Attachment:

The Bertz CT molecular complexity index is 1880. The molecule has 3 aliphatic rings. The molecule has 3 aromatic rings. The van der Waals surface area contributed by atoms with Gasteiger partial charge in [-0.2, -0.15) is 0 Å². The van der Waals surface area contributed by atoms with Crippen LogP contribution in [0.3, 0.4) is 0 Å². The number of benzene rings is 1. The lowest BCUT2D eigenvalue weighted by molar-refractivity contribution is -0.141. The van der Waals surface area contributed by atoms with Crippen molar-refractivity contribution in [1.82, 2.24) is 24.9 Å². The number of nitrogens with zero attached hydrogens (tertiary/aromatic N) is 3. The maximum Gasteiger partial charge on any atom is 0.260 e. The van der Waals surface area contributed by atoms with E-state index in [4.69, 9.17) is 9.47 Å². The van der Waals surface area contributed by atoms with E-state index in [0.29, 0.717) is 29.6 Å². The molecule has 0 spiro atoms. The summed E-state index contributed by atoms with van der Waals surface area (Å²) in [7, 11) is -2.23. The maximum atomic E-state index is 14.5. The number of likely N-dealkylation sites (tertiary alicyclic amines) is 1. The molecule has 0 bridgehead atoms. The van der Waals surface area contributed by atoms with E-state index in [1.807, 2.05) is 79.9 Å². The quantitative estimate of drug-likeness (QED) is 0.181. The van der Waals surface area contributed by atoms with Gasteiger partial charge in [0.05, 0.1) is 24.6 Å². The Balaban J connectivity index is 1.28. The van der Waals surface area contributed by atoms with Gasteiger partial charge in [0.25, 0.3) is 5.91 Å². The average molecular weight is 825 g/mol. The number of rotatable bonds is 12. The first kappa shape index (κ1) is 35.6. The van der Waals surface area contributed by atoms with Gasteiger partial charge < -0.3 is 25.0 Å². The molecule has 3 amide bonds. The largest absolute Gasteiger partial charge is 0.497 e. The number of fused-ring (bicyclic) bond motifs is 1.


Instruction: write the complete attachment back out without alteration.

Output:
The Bertz CT molecular complexity index is 1880. The molecule has 3 aliphatic rings. The molecule has 3 aromatic rings. The van der Waals surface area contributed by atoms with Gasteiger partial charge in [-0.2, -0.15) is 0 Å². The van der Waals surface area contributed by atoms with Crippen LogP contribution in [0.3, 0.4) is 0 Å². The number of benzene rings is 1. The lowest BCUT2D eigenvalue weighted by molar-refractivity contribution is -0.141. The van der Waals surface area contributed by atoms with Crippen molar-refractivity contribution in [1.82, 2.24) is 24.9 Å². The number of nitrogens with zero attached hydrogens (tertiary/aromatic N) is 3. The maximum Gasteiger partial charge on any atom is 0.260 e. The van der Waals surface area contributed by atoms with E-state index in [4.69, 9.17) is 9.47 Å². The van der Waals surface area contributed by atoms with E-state index in [0.29, 0.717) is 29.6 Å². The molecule has 0 spiro atoms. The summed E-state index contributed by atoms with van der Waals surface area (Å²) in [7, 11) is -2.23. The maximum atomic E-state index is 14.5. The number of likely N-dealkylation sites (tertiary alicyclic amines) is 1. The molecule has 0 bridgehead atoms. The van der Waals surface area contributed by atoms with E-state index in [1.807, 2.05) is 79.9 Å². The quantitative estimate of drug-likeness (QED) is 0.181. The van der Waals surface area contributed by atoms with Gasteiger partial charge in [0.05, 0.1) is 24.6 Å². The Balaban J connectivity index is 1.28. The van der Waals surface area contributed by atoms with Gasteiger partial charge in [0.25, 0.3) is 5.91 Å². The average molecular weight is 825 g/mol. The number of rotatable bonds is 12. The first kappa shape index (κ1) is 35.6. The van der Waals surface area contributed by atoms with Gasteiger partial charge < -0.3 is 25.0 Å². The molecule has 3 amide bonds. The largest absolute Gasteiger partial charge is 0.497 e. The number of fused-ring (bicyclic) bond motifs is 1.